You could get into a fancy argument about how the pressure inside the tank is relatively constant so it is likely to show in the green range for most of the tank use, and then drop off fairly quickly, but generally speaking, they’re about right to generally indicate whether your tank is empty or not.
I mean, so long as you’re in the green and not near the edge, you’re pretty likely to have enough gas for the average grilling session.
Is a propane tank gauge hard to install?
It shouldn’t be! All the in-line propane tank gauges on this list are as simple as screwing them securely on to the tank itself and securely attaching to the grill (either directly or via a hose) at the other.
If that’s not easy enough for, you honestly probably shouldn’t even be operating a grill.
Do I need a regulator as well?
Typically the grill itself comes with a regulator, but on the off chance yours does not, you’ll want to get one.
You’ll want the regulator to ensure that an even pressure of gas goes to the burners to help with controlling the flame so that your control knobs are more accurate. No sense having a mile high flame if you don’t need one!
Do propane tank gauges fit all size propane tanks?
All the gauges listed in this review will fit standard size, 20-lb propane tanks. But not all tank sizes will fit all of these gauges.
If you need smaller and/or larger tank accommodations, our top pick the Dozyant Propane Tank Gauge will accommodate 5- to 40-lb tanks.
If you need to fit a tank under 5-lbs, the Gasland Propane Tank Gauge Splitter will accommodate as low as 1-lb canisters.
What’s a Type 1 / ACME / QCC1 connector?
This is just the way the connection is named. Consider this the “standard” propane tank connection found these days, as well as the standard connection type of most gas grills.
Where you’ll need to double-check the connection is on very very old tanks (like pre-1990s) or on older RVs, generators, etc.
Does air temperature affect the accuracy of the readout?
It can. Condensation can get behind the dial glass on some of these gauges, and that can sort of “jam up” the needle.
Additionally, the gas inside the tank can have slightly altered chemical properties depending on the ambient temperature. If you took a chemistry class at all, you’ll know that liquids and gasses behave differently at different temperatures. This can affect the pressures inside the tank itself somewhat, so the dial may change to indicate a lower or higher volume accordingly.
The colder the ambient temperature, the lower the gas volume will read. Store your grill or at least the propane tanks indoors in the cold weather when possible to help your readout be more accurate.
Where to store propane tanks at home?
During most warmer months (think late spring through early fall), you’re fine to just leave the propane tank attached to the grill and stored wherever your grill lives.
If you’re in a very, very hot environment you might want to find a shady, cooler storage location for your grill as extremely high temperatures can increase the pressure inside the tank.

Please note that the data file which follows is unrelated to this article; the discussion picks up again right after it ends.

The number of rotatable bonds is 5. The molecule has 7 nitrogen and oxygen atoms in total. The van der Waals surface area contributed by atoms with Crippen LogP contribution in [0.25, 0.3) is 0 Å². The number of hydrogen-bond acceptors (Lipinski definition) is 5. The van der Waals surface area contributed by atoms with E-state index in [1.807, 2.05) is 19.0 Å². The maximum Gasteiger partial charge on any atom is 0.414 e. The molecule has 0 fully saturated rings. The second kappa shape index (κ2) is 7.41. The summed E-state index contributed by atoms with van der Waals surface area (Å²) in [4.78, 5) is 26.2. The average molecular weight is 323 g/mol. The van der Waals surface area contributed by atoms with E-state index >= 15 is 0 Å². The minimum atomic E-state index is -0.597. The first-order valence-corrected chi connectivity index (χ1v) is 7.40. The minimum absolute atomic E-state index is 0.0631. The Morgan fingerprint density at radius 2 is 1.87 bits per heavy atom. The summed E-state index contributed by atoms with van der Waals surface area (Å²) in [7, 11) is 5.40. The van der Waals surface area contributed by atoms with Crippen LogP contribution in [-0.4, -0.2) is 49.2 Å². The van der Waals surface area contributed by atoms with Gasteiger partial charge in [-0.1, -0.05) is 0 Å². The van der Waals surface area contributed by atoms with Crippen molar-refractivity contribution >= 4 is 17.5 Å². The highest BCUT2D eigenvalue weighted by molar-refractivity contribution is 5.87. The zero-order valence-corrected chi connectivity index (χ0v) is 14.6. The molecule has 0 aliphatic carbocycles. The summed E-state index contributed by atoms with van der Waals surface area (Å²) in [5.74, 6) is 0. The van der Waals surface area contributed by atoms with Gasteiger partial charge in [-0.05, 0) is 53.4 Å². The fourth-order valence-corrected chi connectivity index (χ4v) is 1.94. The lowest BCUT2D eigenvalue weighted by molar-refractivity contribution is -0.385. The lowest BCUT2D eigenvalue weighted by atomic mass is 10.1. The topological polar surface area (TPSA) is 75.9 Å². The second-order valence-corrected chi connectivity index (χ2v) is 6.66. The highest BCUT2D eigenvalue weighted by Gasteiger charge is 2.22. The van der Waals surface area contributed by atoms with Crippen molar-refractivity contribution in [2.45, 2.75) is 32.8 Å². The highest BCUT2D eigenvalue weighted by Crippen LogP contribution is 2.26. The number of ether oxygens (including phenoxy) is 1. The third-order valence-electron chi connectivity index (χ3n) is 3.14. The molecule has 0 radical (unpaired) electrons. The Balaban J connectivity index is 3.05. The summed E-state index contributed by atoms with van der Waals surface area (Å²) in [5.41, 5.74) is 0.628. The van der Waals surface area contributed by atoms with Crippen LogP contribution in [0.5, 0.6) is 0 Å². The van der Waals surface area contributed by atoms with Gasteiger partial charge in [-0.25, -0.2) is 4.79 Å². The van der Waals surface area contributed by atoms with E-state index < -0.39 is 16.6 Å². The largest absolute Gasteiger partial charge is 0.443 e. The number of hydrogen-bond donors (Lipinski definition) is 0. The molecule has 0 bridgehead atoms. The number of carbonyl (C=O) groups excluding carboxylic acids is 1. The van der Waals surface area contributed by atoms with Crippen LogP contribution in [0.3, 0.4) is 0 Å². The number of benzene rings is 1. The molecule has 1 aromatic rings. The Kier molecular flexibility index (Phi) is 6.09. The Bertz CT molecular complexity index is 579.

For most people, the garage tends to be reasonable for most all year round, since the typically concrete floor stays cooler in the summer yet doesn’t freeze in the winter.
Can I store a tank with the tank gauge still attached?
Honestly, there is really no reason you couldn’t.
However, you might prefer leaving it attached to the hose off your grill, so you don’t accidentally leave it attached while exchanging a propane tank for a refill!
I saw a magnetic propane tank gauge for real cheap. Is that a good option?
Skip it. These are supposed to respond to a magnetic float inside the tank, but you’re not going to see these work with the standard 20-lb tank used on gas grills.
Are there any digital propane tank gauges?
Yes, but the way they function is not the same as the tank gauges listed above.
While they do offer what feels like a more precise readout and some may even be wifi or Bluetooth capable — offering a wireless propane tank gauge setup — they are essentially expensive scales.
The GasWatch propane tank gauge is a good example of a Bluetooth propane tank gauge if you must have one. B0165U9L5I
Final Thoughts on Best Propane Tank Gauge
As you can see from the list of reviews above, buying the best propane tank gauge isn’t rocket science, and you’re likely to be just fine with whichever one you pick.
Since it covers such a nice range of tanks (making it great for at home or camping and more) we do prefer the Dozyant Propane Tank Gauge Level Indicator. Whether you’re grilling at home or out at the campground, you’ll be able to use this versatile propane tank gauge in both situations.
(Then again, you can always just lift the tank itself…if it’s heavy it’s full, if it’s super light it’s probably empty. 😉 Just make sure you check it BEFORE you fire up the grill to cook your dinner!)